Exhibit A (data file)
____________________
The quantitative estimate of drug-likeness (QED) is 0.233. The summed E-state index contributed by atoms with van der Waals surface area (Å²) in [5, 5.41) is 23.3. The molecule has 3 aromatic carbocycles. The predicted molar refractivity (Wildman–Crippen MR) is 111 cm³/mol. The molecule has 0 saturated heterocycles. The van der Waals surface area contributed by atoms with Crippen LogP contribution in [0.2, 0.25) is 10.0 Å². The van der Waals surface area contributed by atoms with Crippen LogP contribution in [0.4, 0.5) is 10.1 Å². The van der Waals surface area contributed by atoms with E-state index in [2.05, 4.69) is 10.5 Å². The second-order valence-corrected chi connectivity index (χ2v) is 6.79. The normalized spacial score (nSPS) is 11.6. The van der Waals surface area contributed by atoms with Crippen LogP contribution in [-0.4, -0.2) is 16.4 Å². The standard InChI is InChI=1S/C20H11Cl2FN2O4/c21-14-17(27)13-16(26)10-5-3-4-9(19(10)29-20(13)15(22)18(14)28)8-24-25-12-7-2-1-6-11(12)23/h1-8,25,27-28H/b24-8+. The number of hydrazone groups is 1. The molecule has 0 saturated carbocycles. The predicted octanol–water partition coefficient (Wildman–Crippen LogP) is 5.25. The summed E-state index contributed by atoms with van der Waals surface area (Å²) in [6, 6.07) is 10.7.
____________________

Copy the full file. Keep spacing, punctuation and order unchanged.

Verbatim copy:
The quantitative estimate of drug-likeness (QED) is 0.233. The summed E-state index contributed by atoms with van der Waals surface area (Å²) in [5, 5.41) is 23.3. The molecule has 3 aromatic carbocycles. The predicted molar refractivity (Wildman–Crippen MR) is 111 cm³/mol. The molecule has 0 saturated heterocycles. The van der Waals surface area contributed by atoms with Crippen LogP contribution in [0.2, 0.25) is 10.0 Å². The van der Waals surface area contributed by atoms with Crippen LogP contribution in [0.4, 0.5) is 10.1 Å². The van der Waals surface area contributed by atoms with E-state index in [2.05, 4.69) is 10.5 Å². The second-order valence-corrected chi connectivity index (χ2v) is 6.79. The normalized spacial score (nSPS) is 11.6. The van der Waals surface area contributed by atoms with Crippen LogP contribution in [-0.4, -0.2) is 16.4 Å². The standard InChI is InChI=1S/C20H11Cl2FN2O4/c21-14-17(27)13-16(26)10-5-3-4-9(19(10)29-20(13)15(22)18(14)28)8-24-25-12-7-2-1-6-11(12)23/h1-8,25,27-28H/b24-8+. The number of hydrazone groups is 1. The molecule has 0 saturated carbocycles. The predicted octanol–water partition coefficient (Wildman–Crippen LogP) is 5.25. The summed E-state index contributed by atoms with van der Waals surface area (Å²) in [6, 6.07) is 10.7.